By Dick Eisman
Over the past 23 years I have often sat with clients who were “stuck” with a specific circumstance that seemed to throttle their ability to be open to another’s point of view. Frustration and anger block any potential for their understanding or respect for a different point of view. Resentments fester and simmer until the pot boils over into an adversarial confrontation. And for married couples this can stress their relationship to the breaking point.
Too often we fail to realize that there are myriad ways to view the same situation. Our individual histories and personal variables all combine to make us who we are. And surprise….we are different. So, is it any wonder that we are often conflicted when dealing with our partners? Men are from Mars…and so forth.
Enter the mediator. A neutral third party, not personally involved, holding both parties’ viewpoints safe, without passing judgment. Actively listening to both parties and their perspectives. Re-phrasing combative language and holding a place at the table for each to experience a safe and open exchange.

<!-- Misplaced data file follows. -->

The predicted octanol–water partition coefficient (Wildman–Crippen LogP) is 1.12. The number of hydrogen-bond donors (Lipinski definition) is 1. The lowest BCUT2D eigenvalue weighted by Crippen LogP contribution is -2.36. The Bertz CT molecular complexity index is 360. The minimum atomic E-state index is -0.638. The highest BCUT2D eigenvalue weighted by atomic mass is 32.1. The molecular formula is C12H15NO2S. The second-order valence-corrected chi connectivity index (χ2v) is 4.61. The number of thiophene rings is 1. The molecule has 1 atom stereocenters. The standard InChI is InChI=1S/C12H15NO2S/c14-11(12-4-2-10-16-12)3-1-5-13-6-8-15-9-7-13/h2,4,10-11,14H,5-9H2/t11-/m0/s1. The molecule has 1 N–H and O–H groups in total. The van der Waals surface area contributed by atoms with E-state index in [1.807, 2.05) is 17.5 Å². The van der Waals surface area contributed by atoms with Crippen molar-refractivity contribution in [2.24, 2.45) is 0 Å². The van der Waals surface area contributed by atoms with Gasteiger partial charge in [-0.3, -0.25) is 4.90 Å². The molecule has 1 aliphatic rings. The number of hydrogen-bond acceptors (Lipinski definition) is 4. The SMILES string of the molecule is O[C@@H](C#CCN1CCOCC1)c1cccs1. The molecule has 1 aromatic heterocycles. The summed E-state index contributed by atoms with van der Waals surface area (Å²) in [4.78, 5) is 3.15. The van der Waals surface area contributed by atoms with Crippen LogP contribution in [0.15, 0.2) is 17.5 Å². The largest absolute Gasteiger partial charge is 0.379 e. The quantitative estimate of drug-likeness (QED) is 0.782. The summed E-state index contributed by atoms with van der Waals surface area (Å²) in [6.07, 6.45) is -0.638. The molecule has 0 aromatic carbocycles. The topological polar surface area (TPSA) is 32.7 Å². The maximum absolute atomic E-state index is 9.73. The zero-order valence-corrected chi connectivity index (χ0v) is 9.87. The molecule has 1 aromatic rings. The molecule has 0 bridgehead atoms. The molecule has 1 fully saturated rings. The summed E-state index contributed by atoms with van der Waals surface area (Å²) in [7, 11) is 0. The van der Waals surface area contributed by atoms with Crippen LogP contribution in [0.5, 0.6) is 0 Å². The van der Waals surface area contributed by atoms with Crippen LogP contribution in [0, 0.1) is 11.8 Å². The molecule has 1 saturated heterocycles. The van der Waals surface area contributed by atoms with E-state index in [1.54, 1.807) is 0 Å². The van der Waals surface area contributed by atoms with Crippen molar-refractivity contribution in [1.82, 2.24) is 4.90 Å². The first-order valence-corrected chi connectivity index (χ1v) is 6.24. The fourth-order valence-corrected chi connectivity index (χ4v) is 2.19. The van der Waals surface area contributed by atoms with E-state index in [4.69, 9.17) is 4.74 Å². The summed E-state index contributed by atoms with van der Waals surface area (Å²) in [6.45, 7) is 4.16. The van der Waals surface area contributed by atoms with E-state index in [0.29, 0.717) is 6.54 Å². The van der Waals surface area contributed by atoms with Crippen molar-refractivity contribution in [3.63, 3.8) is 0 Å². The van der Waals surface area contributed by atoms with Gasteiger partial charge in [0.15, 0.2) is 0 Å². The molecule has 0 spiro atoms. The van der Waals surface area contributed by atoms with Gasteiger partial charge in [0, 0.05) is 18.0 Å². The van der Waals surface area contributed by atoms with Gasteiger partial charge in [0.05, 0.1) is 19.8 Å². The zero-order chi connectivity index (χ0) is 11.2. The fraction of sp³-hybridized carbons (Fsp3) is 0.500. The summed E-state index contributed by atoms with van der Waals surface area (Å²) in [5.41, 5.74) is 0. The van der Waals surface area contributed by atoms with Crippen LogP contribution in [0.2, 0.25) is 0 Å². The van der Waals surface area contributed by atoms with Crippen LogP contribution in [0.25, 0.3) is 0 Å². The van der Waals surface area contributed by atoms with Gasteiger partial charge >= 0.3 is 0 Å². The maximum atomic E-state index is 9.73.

The results are most often remarkable.
Pathways open. Honest and sincere feelings come to the forefront. Slowly, bridges begin to build and what was once a huge, insurmountable challenge becomes a joint problem-solving effort. Language and tones soften. Compassion begins to play a part. And instead of arguing and pointing blame, both parties experience a change of direction. They are ready to move forward constructively, positively.
None of us enjoy being in conflict. We all seek comfort and understanding. We all want to be loved and cared for. However, the fact is that this is simply not our experience. Bumps in our “roadway to life” are bound to cross our pathways. The smooth sailing we seek is challenged by the waves that life sends our way, sometimes crashing over us. Coming up for air and being able to return to “normal” is the challenge. How we will deal with it is our choice.